PAUL MYHILL: There are 46 days of the Lenten season from Ash Wednesday to Easter Sunday. The original monks who started the beer-only fast were permitted to eat on the six Sundays during that period, effectively making it a 40-day fast which aligns to various 40-day fasts referenced in Scripture. For some monks, and for me and others who have completed this Lenten fast, we also fasted on those six Sundays as it’s rather difficult to break the fast once a week and then get back into the fasting cycle again. It’s easier to just push through and fast for the full 46 days. The first seven to ten days of a long fast are the hardest, so I didn’t want to keep experiencing that period over and over again.
CRCO: What was your favorite beer during the fast?
PAUL MYHILL: Without a doubt, it was a Trappist Westvleterren 12 from the Brouwerij Westvleteren (Sint-Sixtusabdij van Westvleteren) in Westvleteren, Belgium. Say that ten times quickly! It’s a fantastic beer which is considered by many enthusiasts to be the best beer in the world. It’s also a rare treat, so it certainly didn’t disappoint during a prolonged time of self-deprivation.
CRCO: You ended up losing quite a bit of weight, didn’t you?
PAUL MYHILL: I lost right at 40 lbs, which is about what I was expecting. You don’t typically do these fasts as a weight-loss regimen, though, as your body tries to gain a lot back after coming out of what it views as a starvation mode. However, I’m now two weeks out of the fast and have gained less than 5 lbs back because I set another quirky challenge for myself – 40 days of sausages – for a sausage concept I’m also developing for the PERRY STREET SOCIAL DISTRICT. So, I basically went from a beer-only fast to a somewhat-keto sausage fast. My body probably wonders what the heck I’m doing. Ha!
CRCO: Have others been contacting you because they want to do their own beer fast?
PAUL MYHILL: Yes, I have two friends that I’m coaching through a 40-day, beer-only fast right now, plus I have a number of folks that want to do the full 46-day version next Lenten season. I’ll be setting up yet another Facebook group for that shortly, but people can like/follow my Colorado Beer Guy Facebook page if they are considering it or simply want to learn more.
CRCO: Any other “beer marathons” on the horizon?
When it comes to beer, I seem to do things to excess, except the drinking part, that is. I prefer to sip, enjoy, and truly appreciate the craftmanship that goes into individual beers. But I have a number of pretty large brewerania collections (addictions) going that have taken over the basement – 500 beer steins (many rare and limited editions); 400 beer trays (many also rare and pre-prohibition); 10,000 beer bottle caps; too many thousands of bottle labels to keep track of; dozens of full-sized, doubled-sided antique English pub signs; and hundreds of antique tin beer signs. At one point I also had a 6,000-piece bottle collection and prided myself that I had personally drank each one! I also have a brewery letterhead collection that started when I wrote to breweries all over the world as part of my Master’s Thesis at the University of Texas at Austin. I guess you can call these ongoing collections as marathons of sorts.
You could say a few of my beer ventures have been marathons, also. I owned an American-themed pub in Cambridgeshire, UK in the early 90’s that had dozens of taps and over one hundred bottled beers. That simply wasn’t done in England back then. I also started one of America’s first beer-of-the-month clubs with thinly-distributed beers entering multiple new states for the first time. Additionally, I was a part owner in Delaware’s first post-prohibition brewery, which achieved distribution into seven states within two years and was also doing a lot of contract brews on behalf of others. I’m now developing the concept for the 100+ tap room for our PERRY STREET SOCIAL DISTRICT project. In short, I treat all my beer involvements as marathons with lofty goals set well beyond the average.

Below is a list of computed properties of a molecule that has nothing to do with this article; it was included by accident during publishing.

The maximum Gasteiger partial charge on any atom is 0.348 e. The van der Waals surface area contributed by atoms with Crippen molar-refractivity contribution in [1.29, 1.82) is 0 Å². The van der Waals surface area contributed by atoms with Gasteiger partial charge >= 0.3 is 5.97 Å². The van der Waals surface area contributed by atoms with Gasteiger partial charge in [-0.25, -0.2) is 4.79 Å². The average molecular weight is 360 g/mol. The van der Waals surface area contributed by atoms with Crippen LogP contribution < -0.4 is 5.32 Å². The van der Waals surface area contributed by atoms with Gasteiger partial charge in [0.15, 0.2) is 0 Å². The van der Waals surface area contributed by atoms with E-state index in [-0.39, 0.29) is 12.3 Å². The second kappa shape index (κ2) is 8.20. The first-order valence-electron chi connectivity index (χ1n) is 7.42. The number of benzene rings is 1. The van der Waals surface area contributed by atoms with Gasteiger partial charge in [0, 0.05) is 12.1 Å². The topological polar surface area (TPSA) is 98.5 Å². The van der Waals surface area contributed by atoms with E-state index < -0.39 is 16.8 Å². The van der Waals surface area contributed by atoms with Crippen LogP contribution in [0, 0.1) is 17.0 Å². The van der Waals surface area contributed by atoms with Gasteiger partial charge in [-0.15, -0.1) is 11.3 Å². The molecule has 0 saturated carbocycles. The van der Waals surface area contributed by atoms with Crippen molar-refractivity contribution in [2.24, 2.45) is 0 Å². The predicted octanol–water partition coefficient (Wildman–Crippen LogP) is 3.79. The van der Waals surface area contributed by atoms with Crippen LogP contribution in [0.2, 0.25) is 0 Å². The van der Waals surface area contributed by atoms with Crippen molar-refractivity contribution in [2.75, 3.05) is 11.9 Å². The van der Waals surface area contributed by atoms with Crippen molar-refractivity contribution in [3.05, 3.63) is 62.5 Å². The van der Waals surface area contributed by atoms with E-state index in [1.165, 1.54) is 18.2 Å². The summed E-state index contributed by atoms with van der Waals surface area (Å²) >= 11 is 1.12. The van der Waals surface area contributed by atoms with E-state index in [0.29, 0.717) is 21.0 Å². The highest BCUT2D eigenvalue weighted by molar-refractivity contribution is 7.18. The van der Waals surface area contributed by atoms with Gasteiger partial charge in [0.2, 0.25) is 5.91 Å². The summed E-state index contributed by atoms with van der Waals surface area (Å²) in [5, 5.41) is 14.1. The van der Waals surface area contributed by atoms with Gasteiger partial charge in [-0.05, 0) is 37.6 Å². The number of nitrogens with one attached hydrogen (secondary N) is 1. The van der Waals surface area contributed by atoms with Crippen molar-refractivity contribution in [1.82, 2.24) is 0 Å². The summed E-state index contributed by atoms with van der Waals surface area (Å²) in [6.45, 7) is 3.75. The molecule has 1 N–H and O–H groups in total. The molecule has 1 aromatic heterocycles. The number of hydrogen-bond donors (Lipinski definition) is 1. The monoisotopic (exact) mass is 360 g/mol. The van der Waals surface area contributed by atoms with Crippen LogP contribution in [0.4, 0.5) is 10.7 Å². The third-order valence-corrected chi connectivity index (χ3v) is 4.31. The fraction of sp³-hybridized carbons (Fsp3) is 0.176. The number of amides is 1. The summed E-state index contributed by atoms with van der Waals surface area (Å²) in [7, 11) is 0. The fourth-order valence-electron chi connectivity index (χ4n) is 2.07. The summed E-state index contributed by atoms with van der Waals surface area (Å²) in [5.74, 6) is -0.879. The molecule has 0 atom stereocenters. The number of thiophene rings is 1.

CRCO: OK, so we must ask, how did the fascination with beer begin?
PAUL MYHILL: Ha!That’s a bit of a leather couch story.I was born in Bedfordshire, UK, and went to an ultra-strict private school. Whenever I watch the Pink Floyd: The Wall movie, I’m taken back to that time – uniformed students getting caned by the headmaster in front of the class routinely! That was me for not doing my math homework. Ha! The one respite was going out onto the football (soccer) pitch behind the school for PE each day. The pitch was owned by the Whitbread Brewery, which was the largest fully-automated brewery in Europe at the time. To me, the sweet smell of malt in the air became synonymous with being away from persecution – enjoying a time of freedom with my friends as we played rugby or kicked the ball around. My father was CFO of Texas Instruments European Operations during those same years and so time with him was limited. Going to the local pubs or the golf club bar with him as a ten-year-old boy are among my most cherished memories. I was then homebrewing (mainly extract kits) by the time I was 15 years old. Again, leather couch stuff, as beer and brewing became associated with very good moments in my early life.
CRCO: Anything else beer related coming up?
PAUL MYHILL: With my beer background in brewery, pub, and distribution ownership; running beer social media groups and pages; and these recent beer marathons as you call them; I’ve been solicited to consult with breweries, invest and partner with some, and to also write for a major beer publication. I’m going to just focus on our PERRY STREET SOCIAL DISTRICT project, though, with the possibility of running or brokering distribution relationships that will probably arise as part of that.
CRCO: Thank you, Paul! We wish you the best with your upcoming goals and endeavors!
PAUL MYHILL: Thank YOU also . . . and CHEERS!